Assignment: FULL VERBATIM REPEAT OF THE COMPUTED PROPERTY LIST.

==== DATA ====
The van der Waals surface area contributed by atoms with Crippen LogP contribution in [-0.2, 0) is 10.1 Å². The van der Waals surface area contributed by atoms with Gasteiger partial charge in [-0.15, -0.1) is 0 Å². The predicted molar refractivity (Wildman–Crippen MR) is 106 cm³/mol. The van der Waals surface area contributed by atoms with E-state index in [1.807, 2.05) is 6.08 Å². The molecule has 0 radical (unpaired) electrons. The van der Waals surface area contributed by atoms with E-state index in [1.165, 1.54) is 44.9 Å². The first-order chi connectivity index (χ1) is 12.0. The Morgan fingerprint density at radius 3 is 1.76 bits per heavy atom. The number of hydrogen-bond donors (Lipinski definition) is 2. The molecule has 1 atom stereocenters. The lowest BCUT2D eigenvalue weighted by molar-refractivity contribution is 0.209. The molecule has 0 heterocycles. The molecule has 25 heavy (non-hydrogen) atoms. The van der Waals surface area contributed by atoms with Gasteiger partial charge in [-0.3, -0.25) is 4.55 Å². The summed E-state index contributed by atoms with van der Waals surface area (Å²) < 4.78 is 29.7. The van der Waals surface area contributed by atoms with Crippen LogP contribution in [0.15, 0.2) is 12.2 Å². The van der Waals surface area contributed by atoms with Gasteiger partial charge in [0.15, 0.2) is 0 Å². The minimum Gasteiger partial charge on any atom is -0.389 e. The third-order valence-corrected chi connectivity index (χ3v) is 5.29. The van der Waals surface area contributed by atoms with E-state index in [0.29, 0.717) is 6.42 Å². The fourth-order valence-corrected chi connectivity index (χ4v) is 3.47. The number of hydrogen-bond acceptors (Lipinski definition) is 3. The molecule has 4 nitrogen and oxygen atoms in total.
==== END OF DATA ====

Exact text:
The van der Waals surface area contributed by atoms with Crippen LogP contribution in [-0.2, 0) is 10.1 Å². The van der Waals surface area contributed by atoms with Gasteiger partial charge in [-0.15, -0.1) is 0 Å². The predicted molar refractivity (Wildman–Crippen MR) is 106 cm³/mol. The van der Waals surface area contributed by atoms with E-state index in [1.807, 2.05) is 6.08 Å². The molecule has 0 radical (unpaired) electrons. The van der Waals surface area contributed by atoms with E-state index in [1.165, 1.54) is 44.9 Å². The first-order chi connectivity index (χ1) is 12.0. The Morgan fingerprint density at radius 3 is 1.76 bits per heavy atom. The number of hydrogen-bond donors (Lipinski definition) is 2. The molecule has 1 atom stereocenters. The lowest BCUT2D eigenvalue weighted by molar-refractivity contribution is 0.209. The molecule has 0 heterocycles. The molecule has 25 heavy (non-hydrogen) atoms. The van der Waals surface area contributed by atoms with Gasteiger partial charge in [-0.3, -0.25) is 4.55 Å². The summed E-state index contributed by atoms with van der Waals surface area (Å²) < 4.78 is 29.7. The van der Waals surface area contributed by atoms with Crippen LogP contribution in [0.15, 0.2) is 12.2 Å². The van der Waals surface area contributed by atoms with Gasteiger partial charge in [0.15, 0.2) is 0 Å². The minimum Gasteiger partial charge on any atom is -0.389 e. The third-order valence-corrected chi connectivity index (χ3v) is 5.29. The van der Waals surface area contributed by atoms with E-state index in [0.29, 0.717) is 6.42 Å². The fourth-order valence-corrected chi connectivity index (χ4v) is 3.47. The number of hydrogen-bond acceptors (Lipinski definition) is 3. The molecule has 4 nitrogen and oxygen atoms in total.